Marugame Monzo: A Pictorial Essay
With all the furor over the recent ramen wars in the L.A. dining scene, it was refreshing to see an udon specialist make an entry. Marugame Monzo occupies an auspicious location, right next to Daikokuya in Little Tokyo.
I ordered the shisyamo tempura with curry powder appetizer, the Champon Udon, with a mini-beef don. My tempura sides included soft-boiled egg, kakiage, eggplant, baby octopus, squid, fishcake & shiso.
Verdict: The house-made udon is definitely good. It's got "bite", and super-satisfying for either slurping or chomping. The shisyamo tempura is fantastic. The only issue I had was that just about everything else was so sweet, from the champon soup, to the beef bowl, to the tempura batter (for my sides). I understand that a touch of sweetness is acceptable in Japanese cuisine. But I have to admit, the sweetness level here was a bit distracting. It's definitely not a major issue, but I felt I should bring it up.
On a very bright note, the other aspects of the my meal were great. My soft-boiled tempura egg was delicious: Runny yolk, perfectly prepared. Service is attentive and prompt.
To skirt the sweetness issue next time, perhaps I will order a different broth. And this being summer, I might order one of the cold udon preparations.
The quality of the freshly made udon here, as well as the shisyamo tempura appetizer, make Marugame Monzo worthy of a Chow-visit.
329 E. 1st St.
Los Angeles, CA 90012
Thanks for the report. I recently took in Marugame Monzo. I greatly enjoyed watching them hand make the udon noodles. I had the uni cream, rather unusual for udon, but it really worked. And good for a hot day. I also enjoyed the tempura as well. I didn't get dipping sauce with it; I should have asked, but decided to try the tempura without. I'll be back.
I actually had this place on my to-try list because of your posts, then i saw some friends checking in and decided to go two weeks ago.
I found it interesting that daikokuya had maybe 40-50 people waiting, while this place had 8-9, half of which was spillover. After eating here, i'm surprised that there isn't a larger crowd. (daikokuya, esp for the tsujita-level crowd they're pulling, is overrated imo.)
Ordered the beef tataki appetizer, tempura soft boiled eggs, carbonara, uni, and mentai squid butter. We didn't order any soup udon because it's much easier to find, wanted to try something new. The italian-japanese fusion style udon was very good. I especially liked the uni and mentai ones, both had pretty intense creamy seafood flavor. I thought the carbonara was ok, a bit generic tasting. The eggs were good, but i'm not sure that tempura frying them did anything tbh.
The portions are deceiving, upon initial glace, I thought my group may need to order another appetizer or 1 more udon. However, we ended up being absolutely stuffed, almost unable to finish everything.
Anyways, i'll be back, and there will definitely be longer waits as time passes.
thanks for the rec ips
Cool, glad you tried and enjoyed it.
Yeah, given how rich everything is, the food tends to fill you up pretty quickly despite its (seemingly) small size.
Re: the tempura egg. It reminds me a bit of Scotch Eggs in that, in theory, it should be like totally rad (cuz, who doesn't think deep-fried eggs would be a win-win, right?) but in practice and execution, something just doesn't exactly connect. No synergy.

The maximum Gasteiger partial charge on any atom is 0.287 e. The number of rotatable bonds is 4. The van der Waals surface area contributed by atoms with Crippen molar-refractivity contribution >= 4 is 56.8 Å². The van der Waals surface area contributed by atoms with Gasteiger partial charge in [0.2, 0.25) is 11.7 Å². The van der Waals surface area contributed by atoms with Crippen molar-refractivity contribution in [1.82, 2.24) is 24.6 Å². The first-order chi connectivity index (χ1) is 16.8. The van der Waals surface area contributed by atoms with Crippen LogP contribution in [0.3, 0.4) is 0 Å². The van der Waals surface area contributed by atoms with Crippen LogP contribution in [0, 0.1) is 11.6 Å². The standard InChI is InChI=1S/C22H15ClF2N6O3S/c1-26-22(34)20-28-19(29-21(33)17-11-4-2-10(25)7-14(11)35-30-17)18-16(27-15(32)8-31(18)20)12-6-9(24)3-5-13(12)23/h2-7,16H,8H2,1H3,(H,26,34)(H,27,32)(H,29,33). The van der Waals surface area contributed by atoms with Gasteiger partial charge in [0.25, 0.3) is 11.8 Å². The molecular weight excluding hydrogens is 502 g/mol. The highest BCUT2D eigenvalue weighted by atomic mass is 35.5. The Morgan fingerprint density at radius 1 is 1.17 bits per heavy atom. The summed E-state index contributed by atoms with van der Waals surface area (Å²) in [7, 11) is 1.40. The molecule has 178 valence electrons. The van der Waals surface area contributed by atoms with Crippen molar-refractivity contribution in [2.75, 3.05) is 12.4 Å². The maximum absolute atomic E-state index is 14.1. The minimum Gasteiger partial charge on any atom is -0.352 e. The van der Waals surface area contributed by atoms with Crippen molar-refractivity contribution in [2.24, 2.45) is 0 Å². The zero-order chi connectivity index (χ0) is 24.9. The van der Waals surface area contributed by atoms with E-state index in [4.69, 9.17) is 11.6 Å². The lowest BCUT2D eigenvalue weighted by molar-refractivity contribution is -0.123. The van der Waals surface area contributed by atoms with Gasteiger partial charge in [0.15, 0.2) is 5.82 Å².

I hope the place makes it.
This is one of the few restaurants I would go again and again. I'm a huge fan of their western style dishes, particularly their carbonara. Add a side of shrimp tempura and its magical.
I'm not a fan of their curry udon however, the mouthfeel is almost slimy and the flavor is somewhat thin and reminds me of just instant Vermont Curry added to the broth.
Their dinner menu has a wider variety, I'm definitely looking forward to trying the uni udon.
Food aside I love the ambiance and open kitchen, watching them make udon is mesmerizing and very fun. I'm also a sucker for any place that plays jazz as background music.
We went a couple of weeks ago. Loved sitting at the bar to see all the action.
Ordered too much food:
- hokkaido scallop sashimi
- deep fried smelts (great!)
- tempura (shrimp, pumpkin, usual suspects, serviceable)
- cold plum shiso bukkake w/ kakiage(a must), baby octopus
- uni udon (missing dimension, a miss for me) w/ egg
The cold plum bukkake and fried smelts were definitely the standouts. The cream based stuff not my fave.
We went on Tuesday night and waited 10 min. for two. Fun crowd. Starry Kitchen's Nguyan & Thi, Greek saffron importer to our left, Brazilian foodies fluent in Japanese to our right.
Not that it matters much these days (weather), but did they actually finally get a working Air Conditioner? lol :< it was awful every time i went in the summer. the final time we went the visit didn't agree with me and i suspect their sweltering conditions inside didn't exactly help the matter.
Finally made it there tonight.
Got the kushiage assortment, tempura baby octopus, tempura soft egg, the scallop carpaccio, fried smelt with curry powder, uni cream udon, kakuni udon.
I liked the kakuni udon better and my dining companion liked the uni cream more. Fried smelt was delicious.
Picture of them cutting the udon with a hinged blade. Very cool.
Great pics. Love this place and think they have excellent udon but just wanted to chime in about the shishamo tempura. Absolutely awful. I grill these a lot at home and the ones served here were off and of extremely poor quality. FYI, they are always frozen so it's not a fresh vs. frozen issue. Also the beef tataki was just pulled out of a fridge pre-plated. The rare beef picked up some 'additional flavor' with this method of serving.
Not trying to be a hater but I'd advise folks to stick with the main event when coming here.